contremui amore atque horrore: 9.4.9, `inhorrui timendo. . . . audivi et contremui' (of reading Ps. 4 at Cassiciacum). Such a shudder is not necessarily a pious emotion: Jas. 2.19, `et daemones credunt et contremiscunt'; cf. Jer. 23.9. O. Perler, Unterwegs zur Einheit (Festschrift H. Stirnimann: Freiburg [Schweiz], 1980), 241-252, attempts to root this phrase in Plotinian and Christian texts; the results are not decisive for this phrase, but are of wider interest.

    in regione dissimilitudinis: Platonic and Christian themes converge and nearly merge. See Lk. 15.13, `et non post multos dies congregatis omnibus adolescentior filius peregre profectus est in regionem longinquam et ibi dissipavit substantiam suam vivendo luxuriose', and cf. BA 13.689-693. The formula comes from Plotinus (, e)n tw=| th=s a)nomoio/thtos to/pw|, where it undoubtedly derives from Plato, politicus 273d6-e1.42 A. quotes Plotinus expressly at civ. 9.17, `ubi est illud Plotini,43 ubi ait, “fugiendum est igitur ad carissimam patriam, et ibi pater, et ibi omnia. quae igitur, inquit, classis aut fuga? similem deo fieri.” si ergo deo quanto similior, tanto fit quisque propinquior: nulla est ab illo alia longinquitas quam eius dissimilitudo.' Similar dissimilitudes at ss. 171.3.3, 369.2 (concluding that what is needed is a mediator, specifically the `mediator dei et hominum, homo Christus Iesus' [1 Tim. 2.5: see on 7.18.24]). As BA 13.691 points out, A.'s perspective was different from that of Plotinus; for P., dissimilitude emphasizes the downward movement, but for A. it is felt on the reverse, on the ascent. There are links to the Christian doctrine of human creation in the `image and likeness' of God as well: for Ambrose's teaching, see on 6.3.4, and for A.'s elaboration, see on 13.22.32.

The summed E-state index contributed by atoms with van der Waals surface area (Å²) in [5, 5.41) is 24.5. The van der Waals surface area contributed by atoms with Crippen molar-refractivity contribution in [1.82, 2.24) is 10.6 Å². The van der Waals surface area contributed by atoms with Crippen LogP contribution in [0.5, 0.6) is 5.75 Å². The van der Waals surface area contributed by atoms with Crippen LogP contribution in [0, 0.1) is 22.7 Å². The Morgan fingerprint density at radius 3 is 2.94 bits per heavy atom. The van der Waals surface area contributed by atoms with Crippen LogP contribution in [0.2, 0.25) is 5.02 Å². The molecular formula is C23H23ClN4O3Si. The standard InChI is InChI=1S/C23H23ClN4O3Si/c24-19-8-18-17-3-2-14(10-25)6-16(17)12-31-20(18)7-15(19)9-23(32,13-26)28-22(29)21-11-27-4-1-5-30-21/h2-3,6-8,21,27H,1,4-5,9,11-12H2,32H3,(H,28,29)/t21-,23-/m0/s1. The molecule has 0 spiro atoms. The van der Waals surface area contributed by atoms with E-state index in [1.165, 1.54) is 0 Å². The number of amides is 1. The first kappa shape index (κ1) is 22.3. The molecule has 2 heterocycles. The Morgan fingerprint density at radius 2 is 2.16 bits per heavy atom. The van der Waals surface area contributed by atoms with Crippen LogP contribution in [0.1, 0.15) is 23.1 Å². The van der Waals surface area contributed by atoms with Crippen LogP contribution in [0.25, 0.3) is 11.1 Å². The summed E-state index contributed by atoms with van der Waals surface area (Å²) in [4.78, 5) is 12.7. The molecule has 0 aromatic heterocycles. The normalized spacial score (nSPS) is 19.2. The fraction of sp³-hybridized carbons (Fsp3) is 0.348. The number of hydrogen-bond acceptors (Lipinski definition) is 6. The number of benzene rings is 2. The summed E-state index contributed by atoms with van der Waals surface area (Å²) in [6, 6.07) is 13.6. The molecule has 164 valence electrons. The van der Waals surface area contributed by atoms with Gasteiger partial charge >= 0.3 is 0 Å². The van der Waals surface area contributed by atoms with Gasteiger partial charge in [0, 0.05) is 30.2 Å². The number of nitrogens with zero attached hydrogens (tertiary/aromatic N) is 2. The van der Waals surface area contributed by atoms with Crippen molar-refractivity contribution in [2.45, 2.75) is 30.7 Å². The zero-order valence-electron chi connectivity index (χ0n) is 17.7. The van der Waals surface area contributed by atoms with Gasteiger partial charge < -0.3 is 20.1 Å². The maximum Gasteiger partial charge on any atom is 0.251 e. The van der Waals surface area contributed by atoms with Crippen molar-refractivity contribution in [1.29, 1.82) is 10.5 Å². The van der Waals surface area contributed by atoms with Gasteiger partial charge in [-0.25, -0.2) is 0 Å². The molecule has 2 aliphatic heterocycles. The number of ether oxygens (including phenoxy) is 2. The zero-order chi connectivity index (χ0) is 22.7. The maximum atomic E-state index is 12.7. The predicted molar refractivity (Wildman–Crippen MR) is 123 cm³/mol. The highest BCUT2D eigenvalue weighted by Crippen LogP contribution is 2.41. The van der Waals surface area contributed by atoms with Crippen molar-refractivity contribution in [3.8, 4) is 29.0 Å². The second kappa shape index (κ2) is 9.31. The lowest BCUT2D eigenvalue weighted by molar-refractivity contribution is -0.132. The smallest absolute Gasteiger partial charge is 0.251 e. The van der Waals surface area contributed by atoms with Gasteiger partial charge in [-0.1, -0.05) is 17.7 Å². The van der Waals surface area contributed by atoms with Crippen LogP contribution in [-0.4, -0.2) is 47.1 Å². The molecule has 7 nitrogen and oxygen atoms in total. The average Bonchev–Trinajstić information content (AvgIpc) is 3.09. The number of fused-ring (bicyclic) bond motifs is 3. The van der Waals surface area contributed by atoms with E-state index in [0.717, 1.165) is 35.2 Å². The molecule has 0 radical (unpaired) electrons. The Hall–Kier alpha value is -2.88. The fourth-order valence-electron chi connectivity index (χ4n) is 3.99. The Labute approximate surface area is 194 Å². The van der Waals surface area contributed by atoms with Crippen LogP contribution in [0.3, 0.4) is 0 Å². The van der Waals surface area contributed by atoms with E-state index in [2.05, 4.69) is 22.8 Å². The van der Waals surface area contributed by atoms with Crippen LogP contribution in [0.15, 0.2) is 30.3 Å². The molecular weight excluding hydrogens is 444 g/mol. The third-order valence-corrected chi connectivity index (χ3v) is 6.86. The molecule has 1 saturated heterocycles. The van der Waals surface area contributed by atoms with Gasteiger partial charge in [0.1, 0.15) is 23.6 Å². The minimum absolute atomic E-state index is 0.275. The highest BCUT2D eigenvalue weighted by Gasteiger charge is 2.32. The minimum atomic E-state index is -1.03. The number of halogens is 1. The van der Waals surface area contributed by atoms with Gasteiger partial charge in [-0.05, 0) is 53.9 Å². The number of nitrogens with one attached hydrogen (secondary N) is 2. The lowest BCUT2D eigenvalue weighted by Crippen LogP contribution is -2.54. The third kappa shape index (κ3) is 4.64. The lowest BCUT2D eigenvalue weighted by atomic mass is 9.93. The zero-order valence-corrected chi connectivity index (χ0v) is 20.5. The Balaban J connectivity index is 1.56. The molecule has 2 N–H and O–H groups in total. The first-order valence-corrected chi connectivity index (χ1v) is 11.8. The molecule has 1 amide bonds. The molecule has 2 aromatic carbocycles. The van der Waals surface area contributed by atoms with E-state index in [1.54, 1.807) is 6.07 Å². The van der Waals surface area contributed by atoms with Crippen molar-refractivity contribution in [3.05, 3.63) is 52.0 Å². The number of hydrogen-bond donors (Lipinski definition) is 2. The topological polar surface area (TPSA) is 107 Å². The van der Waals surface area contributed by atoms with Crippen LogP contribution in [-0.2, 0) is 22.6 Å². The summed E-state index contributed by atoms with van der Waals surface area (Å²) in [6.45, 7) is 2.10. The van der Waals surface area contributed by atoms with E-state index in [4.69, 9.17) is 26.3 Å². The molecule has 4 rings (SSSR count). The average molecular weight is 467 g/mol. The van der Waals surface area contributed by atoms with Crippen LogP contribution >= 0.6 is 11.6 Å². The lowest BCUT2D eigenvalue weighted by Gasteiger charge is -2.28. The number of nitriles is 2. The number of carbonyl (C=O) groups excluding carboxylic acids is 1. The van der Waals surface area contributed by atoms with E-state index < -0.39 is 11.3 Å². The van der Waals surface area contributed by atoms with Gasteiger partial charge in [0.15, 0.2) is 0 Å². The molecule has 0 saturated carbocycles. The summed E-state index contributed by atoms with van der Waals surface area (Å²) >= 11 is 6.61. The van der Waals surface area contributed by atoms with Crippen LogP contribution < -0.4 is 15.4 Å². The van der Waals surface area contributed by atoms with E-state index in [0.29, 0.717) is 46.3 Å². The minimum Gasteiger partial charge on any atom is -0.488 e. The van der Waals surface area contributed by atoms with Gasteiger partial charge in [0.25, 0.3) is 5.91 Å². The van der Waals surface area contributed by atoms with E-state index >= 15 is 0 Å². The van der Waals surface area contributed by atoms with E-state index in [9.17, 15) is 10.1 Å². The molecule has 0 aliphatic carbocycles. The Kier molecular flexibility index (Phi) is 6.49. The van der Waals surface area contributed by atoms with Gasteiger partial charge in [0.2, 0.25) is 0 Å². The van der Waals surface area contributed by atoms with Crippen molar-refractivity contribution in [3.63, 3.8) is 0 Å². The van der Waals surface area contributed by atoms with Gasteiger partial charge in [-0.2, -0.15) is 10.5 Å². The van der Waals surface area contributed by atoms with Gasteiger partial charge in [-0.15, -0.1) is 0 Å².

For regio in conf., see on 4.16.30. There are no immediate biblical parallels beyond the prodigal passage in Luke, but Mayer, Zeichen 1.147n124, offers a range of analogous texts, e.g., Ps. 136.4, `terra aliena', Ps. 87.13, `terra oblivionis', et sim. Just as with `reverberatur', the range of echoes in A.'s writings is considerable, but does not speak to the distinction between 7.10.16 and 7.17.23.

    sol. 2.7.13, `nonne similitudinem veritatis matrem et dissimilitudinem falsitatis esse fatendum est?'; developed notably in vera rel., e.g., vera rel. 36.66, `ea forma [2] est omnium quae sunt, quae summa similitudo principii et veritas [2] est, quia sine ulla dissimilitudine est' (see du Roy 335-338 and cf. vera rel. 55.113); div. qu. 23., `similitudo patris filius dicitur'; from much later, Io. ev. tr. 23.8, `recessisti quidem a pristina similitudine, sed adhuc iaces in magna dissimilitudine'; trin. 7.6.12, `non enim locorum intervallis sed similitudine acceditur ad deum, et dissimilitudine receditur ab eo' (sim. at s. 171.3.3, en. Ps. 34. s. 2.6, en. Ps. 94.2 [`ergo si dissimilitudine recedimus a deo, similitudine accedimus ad deum'--if similitudine is read as = the second person, then that phrase takes on an important double meaning], 99.5, 146.14). With a link to the second person of the trinity, we can see again the appositeness of lib. arb. 2.11.30 (quoted above on `reverberasti'), and cf. s. 7.7 (quoted above on `tu adsumpsisti me').

    This expression has evoked a vast literature: parallels are noted, inter alia, at Athanasius (de incarnatione verbi 43.4: verbally identical to Plotinus), Eusebius (quoting Plato as above), Proclus (in primum Alcibiadem 110e), Simplicius, William of St. Thierry, Bernard of Clairvaux; further esp. in Courcelle, Les Confessions 624-640, Courcelle, Recherches ed. 2, 405-440, and Courcelle, REAug 16(1970), 271-281. Other studies include A.E. Taylor, ADHLMA 9(1934), 305-306; F. Chatillon, Mélanges E. Podechard (Lyon, 1945), 85-102; E. Gilson, Med. Stud. 9.1947, 108-130; G. Dumeige, `Dissemblance', Dictionnaire de Spiritualité 3.1330-1346 (esp. 1333-1336); J.C. Didier, Mél. sc. rel. 8(1951), 205-210; Takoshi Katô, Studies in Medieval Thought, 2(1959), 43-53; Mayer, Zeichen 1.350-352.

    vocem tuam de excelso: Jer. 31.15, `vox in excelso audita est lamentationis'. The garden scene (8.12.29) also centers on a voice heard, surrounded by some mystery, and the `vision of Ostia' is indeed an `audition' (9.10.25); cf. here `et clamasti . . .', where the divine voice is heard again. See du Roy 81 (`Dans cette rencontre mystique, l'audition prend le relai de la vision'), who rightly takes `cibus sum grandium . . .' in a Eucharistic sense; for similar food-imagery with eucharistic overtones, see on 7.18.24 and 10.43.70. For similar direct discourse attributed to God, see on 6.16.26.